Child awake means so are you

If your child is not sleeping, you aren’t either. Lack of sleep seems to be one of the many sacrifices that belong to being a parent. But as your child grows,  you may start questioning whether de-prioritizing your own sleep benefits your child in any way.

In the first months of the baby’s life, fragmented sleep is to be expected because newborns need to feed every few hours. At this stage, getting a full night’s sleep is hardly possible for parents, but even if you are breastfeeding, it is feasible to make arrangements so that you can get at least four hours of interrupted sleep.

During the first year of life, the need for nighttime feedings decreases rapidly, but not every parent will see improvements in their baby’s sleep. Some children keep waking up five to ten times a night past the age of six months. Others wake up multiple times a night at the age of two and a half…

For a variety of reasons, many parents will try to wait it out hoping that their child’s sleep will eventually improve on its own. Sometimes it does. Sometimes it takes a really long time.

How your sleep deprivation affects your child


It does so in more profound ways than you may realize. Insufficient sleep takes a toll on your physical and mental health and your relationship with your child. Think about what sleep deprivation does to your patience, to your ability to be engaged in play, to your attention, to how much you enjoy your child’s company…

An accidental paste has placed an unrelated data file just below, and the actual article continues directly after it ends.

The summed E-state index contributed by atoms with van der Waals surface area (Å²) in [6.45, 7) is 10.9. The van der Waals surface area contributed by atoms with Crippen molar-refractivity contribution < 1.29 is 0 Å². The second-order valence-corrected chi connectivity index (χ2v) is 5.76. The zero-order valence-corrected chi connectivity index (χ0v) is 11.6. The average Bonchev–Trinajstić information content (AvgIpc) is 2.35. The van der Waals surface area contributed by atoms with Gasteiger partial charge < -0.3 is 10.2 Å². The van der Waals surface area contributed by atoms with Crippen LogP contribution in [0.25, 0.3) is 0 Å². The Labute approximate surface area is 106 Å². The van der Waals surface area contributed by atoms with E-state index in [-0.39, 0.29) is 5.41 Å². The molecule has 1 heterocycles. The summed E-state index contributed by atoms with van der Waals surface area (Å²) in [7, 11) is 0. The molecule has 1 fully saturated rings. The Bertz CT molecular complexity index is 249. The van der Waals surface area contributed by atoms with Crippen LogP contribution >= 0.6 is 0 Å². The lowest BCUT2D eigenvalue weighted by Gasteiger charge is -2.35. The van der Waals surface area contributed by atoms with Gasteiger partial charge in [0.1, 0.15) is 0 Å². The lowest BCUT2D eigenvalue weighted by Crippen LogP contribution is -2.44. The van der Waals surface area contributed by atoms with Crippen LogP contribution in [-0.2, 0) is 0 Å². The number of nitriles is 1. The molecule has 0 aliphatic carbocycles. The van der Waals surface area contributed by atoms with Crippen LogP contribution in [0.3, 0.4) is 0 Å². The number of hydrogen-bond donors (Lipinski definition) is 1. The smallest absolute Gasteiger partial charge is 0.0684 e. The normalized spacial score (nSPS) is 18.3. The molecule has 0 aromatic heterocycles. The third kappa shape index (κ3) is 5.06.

Recently, National Academies of Sciences, Engineering, and Medicine published a report on early life predictors of life-long health and well-being. Here is one of their main conclusions:

"The single most important factor influencing a child’s healthy development is having safe, stable, and nurturing relationships with his or her parent or primary caregiver – typically, the child’s mother... Therefore, ensuring mothers have ongoing supports for maintaining good mental health and psychological well-being is critical."

Investment in your own well-being is an investment into your child’s well-being. More often than not, child sleep problems have solutions. I would be thrilled to try and help you find them.

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